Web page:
At Wright, we have several classes and options to help you improve your relationships with your family and yourself. We offer Family and Parenting workshops to help you improve your parenting skills or to take along with your kids to improve your relationships. If you’d like to learn more about personal growth or our Year of Transformation classes, or if you’re interested in joining us for a free Foundations Training weekend, please visit www.wrightliving.com. Take the first steps toward unlocking your potential for a better you and a better tomorrow!


About the Author

Dr. Judith Wright is a media favorite, sought-after inspirational speaker, respected leader, peerless educator, bestselling author, & world-class coach. She is a co-founder of Wright and the Wright Graduate University.


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Wright Living is a division of the Wright Foundation for the Realization of Human Potential, a leadership institute located in Chicago, Illinois. Wright Living performative learning programs are integrated into the curriculum at Wright Graduate University.

The Power of Silence :
Purposeful Passiveness

There’s a great quote from Eastern philosophy: “Silence is the most powerful scream.” We often talk about the importance of expressing ourselves, engaging in conflict and making our presence known—but the purposeful use of silence can also be a powerful tool for getting our message across. 


When we think about someone who projects a powerful stance, expresses their power, and ensures their voice is heard, we typically think of a more…assertive personality and approach.

Perhaps you even think of someone who’s aggressive, domineering, and who yells and speaks loudly. Perhaps an assertive boss comes to mind, or a speaker captivating the room, or an in-law dominating a conversation, or maybe someone who drives and conducts in a meeting.

Power comes from expressing your voice and freely offering your feelings and opinions in life. When we think of power, we think of someone who makes a statement—someone who ensures their voice is heard.

This typical definition of power is one we see in the media and learn about in school, so it becomes an integral part of our psyche. We see “powerful” in media moguls, politicians, and businessmen. We learn that people who are loud and famous get heard.

Consequently, when we’re silent, we feel powerless. When our voice is quieted, we feel dominated and under someone else’s control. We feel like we’ve lost our ability to speak up. Maybe we’re silent to “show them” or to make a point, but in the silence, there’s desperation or a loss of power.

We’ve discussed the danger and even the weakness in giving “the silent treatment” when it comes to our relationships. When we silence our own voice and try to control others by giving them the cold shoulder, we’re actually picking the passive aggressive route. This “hidden middle finger” is unproductive at best, and can be highly damaging and detrimental at its worst. It doesn’t go anywhere, as both sides engage in a standoff, trying to “show” the other just how much they can withhold.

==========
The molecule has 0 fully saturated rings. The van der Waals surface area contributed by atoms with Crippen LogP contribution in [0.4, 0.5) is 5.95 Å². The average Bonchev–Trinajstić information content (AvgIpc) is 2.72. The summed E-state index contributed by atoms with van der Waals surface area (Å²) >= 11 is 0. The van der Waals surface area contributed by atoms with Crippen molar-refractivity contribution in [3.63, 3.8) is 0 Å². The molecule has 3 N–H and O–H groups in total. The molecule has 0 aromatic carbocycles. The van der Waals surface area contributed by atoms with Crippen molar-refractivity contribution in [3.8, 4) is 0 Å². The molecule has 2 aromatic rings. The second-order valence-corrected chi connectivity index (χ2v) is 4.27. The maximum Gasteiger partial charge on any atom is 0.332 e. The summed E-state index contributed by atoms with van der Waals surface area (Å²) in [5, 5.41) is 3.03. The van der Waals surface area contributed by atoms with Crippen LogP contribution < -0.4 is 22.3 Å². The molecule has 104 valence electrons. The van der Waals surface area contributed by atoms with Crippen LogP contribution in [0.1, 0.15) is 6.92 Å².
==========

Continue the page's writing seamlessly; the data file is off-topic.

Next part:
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Yet, on the converse of all of this, there’s another side to being silent.

The Other Side of Silence: Powerful Silence

Have you thought about the concept of passive power? There’s silence and power that attracts, rather than projects. In the Eastern philosophy of yin/yang, this is the feminine vs. masculine concept (although it’s not necessarily gender-related or specific). It’s the power of being open, encompassing and bringing things in rather than pushing them out.

This passive power is often overlooked—and it includes the power of silence.

Active and purposeful silence isn’t about being disengaged or shutting down. It’s about listening. It’s allowing others in the space to respond, and allowing them to talk their way through and reason out their response before jumping to a conclusion. This isn’t silence used to control the space or conversation—this is strategic silence deployed to allow the conversation to blossom and move forward.

Not only does your positive, silent presence make a huge difference in how others feel toward you and how they respond, but research shows it also impacts the quality of information you receive from others. Actively listening, showing interest, and truly hearing and relating to others gives you untold power, plus the ability to share your vision and relate to and learn from others.

When your silence conveys a positive attitude through smiling, nodding, and open body position, people use more interpretive abstract language. They go deeper into the conversation and they share their opinions more openly. If your silent presence is frowning and you appear more closed off, the person or people you’re listening to may tend to be more careful and analytic and only share concrete, descriptive facts.

Have you ever had one of those conversations with a powerful person? Where you feel compelled to keep talking and share, simply because they give you an encouraging “vibe” or let off an aura that just made you want to keep going? You might not have realized it until you walked away, or after the conversation when you had time to reflect. You may have thought, “Wow, why did I just share so much?”

It was because you were in the presence of a powerful listener. You were in the presence of someone who understood that silence is the most powerful scream.

How to Use Silence

So how can you learn to harness the power of silence? Is it simply listening and nodding? Is it just staring at someone while they continue to wax on and on? How do you get your point across, too?